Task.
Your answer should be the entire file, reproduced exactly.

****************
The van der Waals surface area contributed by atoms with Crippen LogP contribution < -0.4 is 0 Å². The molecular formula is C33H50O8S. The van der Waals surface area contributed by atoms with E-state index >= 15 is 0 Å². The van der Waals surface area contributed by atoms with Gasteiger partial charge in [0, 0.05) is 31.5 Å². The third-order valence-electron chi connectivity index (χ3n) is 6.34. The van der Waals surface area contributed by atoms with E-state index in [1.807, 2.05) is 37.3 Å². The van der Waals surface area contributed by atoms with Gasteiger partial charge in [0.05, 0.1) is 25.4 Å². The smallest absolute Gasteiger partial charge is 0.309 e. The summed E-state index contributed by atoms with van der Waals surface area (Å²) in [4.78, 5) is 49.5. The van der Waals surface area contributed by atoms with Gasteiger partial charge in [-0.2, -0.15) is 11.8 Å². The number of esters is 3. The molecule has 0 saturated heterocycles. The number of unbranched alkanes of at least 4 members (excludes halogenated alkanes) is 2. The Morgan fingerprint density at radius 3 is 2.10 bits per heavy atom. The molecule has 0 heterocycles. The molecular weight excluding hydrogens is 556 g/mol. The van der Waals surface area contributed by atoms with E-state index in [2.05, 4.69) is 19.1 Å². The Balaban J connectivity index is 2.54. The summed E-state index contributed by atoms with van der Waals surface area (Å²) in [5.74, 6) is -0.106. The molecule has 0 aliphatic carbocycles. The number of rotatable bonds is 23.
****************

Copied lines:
The van der Waals surface area contributed by atoms with Crippen LogP contribution < -0.4 is 0 Å². The molecular formula is C33H50O8S. The van der Waals surface area contributed by atoms with E-state index >= 15 is 0 Å². The van der Waals surface area contributed by atoms with Gasteiger partial charge in [0, 0.05) is 31.5 Å². The third-order valence-electron chi connectivity index (χ3n) is 6.34. The van der Waals surface area contributed by atoms with E-state index in [1.807, 2.05) is 37.3 Å². The van der Waals surface area contributed by atoms with Gasteiger partial charge in [0.05, 0.1) is 25.4 Å². The smallest absolute Gasteiger partial charge is 0.309 e. The summed E-state index contributed by atoms with van der Waals surface area (Å²) in [4.78, 5) is 49.5. The van der Waals surface area contributed by atoms with Gasteiger partial charge in [-0.2, -0.15) is 11.8 Å². The number of esters is 3. The molecule has 0 saturated heterocycles. The number of unbranched alkanes of at least 4 members (excludes halogenated alkanes) is 2. The Morgan fingerprint density at radius 3 is 2.10 bits per heavy atom. The molecule has 0 heterocycles. The molecular weight excluding hydrogens is 556 g/mol. The van der Waals surface area contributed by atoms with E-state index in [2.05, 4.69) is 19.1 Å². The Balaban J connectivity index is 2.54. The summed E-state index contributed by atoms with van der Waals surface area (Å²) in [5.74, 6) is -0.106. The molecule has 0 aliphatic carbocycles. The number of rotatable bonds is 23.